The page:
A summary of VA-report 2005:5
The aim of this study is to examine the scientific content of a selection of newspapers and magazines.
As young people are the priority target group at Vetenskap & Allmänhet, we choose to focus on publications read by young people. The study involves a contents analysis of newspapers and magazines aimed specifically at young people (youth press), and also of publications young people are likely to read at home – namely regional publications (regional press) and Family publications (family press). This report represents a pilot study, with much scope for follow-up work.
The study addresses four key questions:
- How much scientific content is there in the publications?
- Are any citations or references included?
- How is the material presented?
- Which scientific areas are being discussed?
The study involved thirteen newspapers and magazines, and a total of 8 600 pages were examined. Advertisements as well as journalistic and editorial content were included in the study, and were judged according to whether the material had any scientific connection. As a general observation, there are quite marked differences in how science-related material is treated in the publications studied. The differences are clear even within categories, particularly within youth and family publications.
The total amount of scientific (or so-called scientific) content in the material analysed was relatively low. On average, only seven percent of the articles and advertisements contained – or claimed to contain – scientific content. Looking specifically at articles rather than advertisements, only two per cent of the pages in the regional publications contained scientific material. In the youth press and family press, the figures were nine and seven per cent respectively.
Researchers themselves were cited most often in the regional press category, where almost a third of the classified articles contained a quote by a researcher. Scientific studies were also quoted most frequently in this category. However, in the youth and family press, the number of references from a researcher or scientific study was low. Instead, these publications contained quotes from other ”experts”, ranging from doctors to relationship experts. Nearly three quarters of the material classified as scientifically related in the youth press contained statements from experts other than researchers.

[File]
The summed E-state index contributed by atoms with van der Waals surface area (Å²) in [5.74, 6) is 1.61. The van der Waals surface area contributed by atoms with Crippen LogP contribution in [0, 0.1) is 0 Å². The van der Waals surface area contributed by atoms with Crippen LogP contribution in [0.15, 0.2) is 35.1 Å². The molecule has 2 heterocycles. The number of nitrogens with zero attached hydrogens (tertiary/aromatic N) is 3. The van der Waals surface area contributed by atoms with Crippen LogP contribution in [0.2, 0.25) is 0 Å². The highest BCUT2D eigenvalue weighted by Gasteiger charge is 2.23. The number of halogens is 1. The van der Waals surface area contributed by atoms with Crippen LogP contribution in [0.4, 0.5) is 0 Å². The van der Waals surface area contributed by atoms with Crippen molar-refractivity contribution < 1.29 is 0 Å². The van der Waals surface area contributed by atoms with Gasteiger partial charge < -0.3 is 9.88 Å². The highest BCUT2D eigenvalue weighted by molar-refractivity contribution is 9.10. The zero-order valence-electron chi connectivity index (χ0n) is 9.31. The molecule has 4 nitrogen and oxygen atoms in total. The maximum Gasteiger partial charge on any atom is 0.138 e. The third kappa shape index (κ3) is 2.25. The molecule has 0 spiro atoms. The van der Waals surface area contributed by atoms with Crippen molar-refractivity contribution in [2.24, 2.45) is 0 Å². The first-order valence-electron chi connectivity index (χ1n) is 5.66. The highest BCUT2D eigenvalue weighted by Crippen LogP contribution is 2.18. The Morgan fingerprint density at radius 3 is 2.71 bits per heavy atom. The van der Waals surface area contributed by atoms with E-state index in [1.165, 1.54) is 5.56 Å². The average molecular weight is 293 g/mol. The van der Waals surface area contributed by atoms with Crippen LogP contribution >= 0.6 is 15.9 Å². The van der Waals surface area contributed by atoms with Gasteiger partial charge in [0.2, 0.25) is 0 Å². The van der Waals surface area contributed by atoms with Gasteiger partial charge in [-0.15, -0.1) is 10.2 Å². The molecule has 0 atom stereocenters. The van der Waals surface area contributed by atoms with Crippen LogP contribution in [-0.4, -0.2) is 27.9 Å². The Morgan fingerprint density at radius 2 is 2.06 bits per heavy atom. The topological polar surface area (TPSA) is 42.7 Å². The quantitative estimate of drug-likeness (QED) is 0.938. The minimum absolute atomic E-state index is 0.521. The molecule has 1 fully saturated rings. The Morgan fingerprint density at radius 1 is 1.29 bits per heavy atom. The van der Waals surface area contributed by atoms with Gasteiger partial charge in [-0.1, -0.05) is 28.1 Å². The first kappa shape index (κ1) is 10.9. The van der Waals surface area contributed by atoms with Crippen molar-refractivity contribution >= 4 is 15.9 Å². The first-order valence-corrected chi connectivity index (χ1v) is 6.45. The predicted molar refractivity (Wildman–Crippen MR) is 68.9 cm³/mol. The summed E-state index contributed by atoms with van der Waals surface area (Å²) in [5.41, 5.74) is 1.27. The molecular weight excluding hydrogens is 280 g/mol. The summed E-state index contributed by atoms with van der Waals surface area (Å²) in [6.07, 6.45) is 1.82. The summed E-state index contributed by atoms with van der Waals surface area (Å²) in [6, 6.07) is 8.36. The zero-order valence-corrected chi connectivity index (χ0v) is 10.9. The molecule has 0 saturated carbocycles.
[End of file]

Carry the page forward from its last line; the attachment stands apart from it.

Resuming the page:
Regional publications had the lowest proportion of scientific material that was included without proper referencing. These publications treated scientific materials in a better way than the other two categories studied, with the majority of science-related material represented in a positive light. Moreover the focus of this material was mainly on the advantages of research, rather than the risks. In terms of subject area, social science dominates in the regional press, whereas it hardly appears at all in youth or family publications. Psychological health matters clearly dominate in youth publications, whereas medicine isthe most common subject in family publications. Pseudoscience appears only in youth and family publications, and there mostly in the form of horoscopes and fortune telling.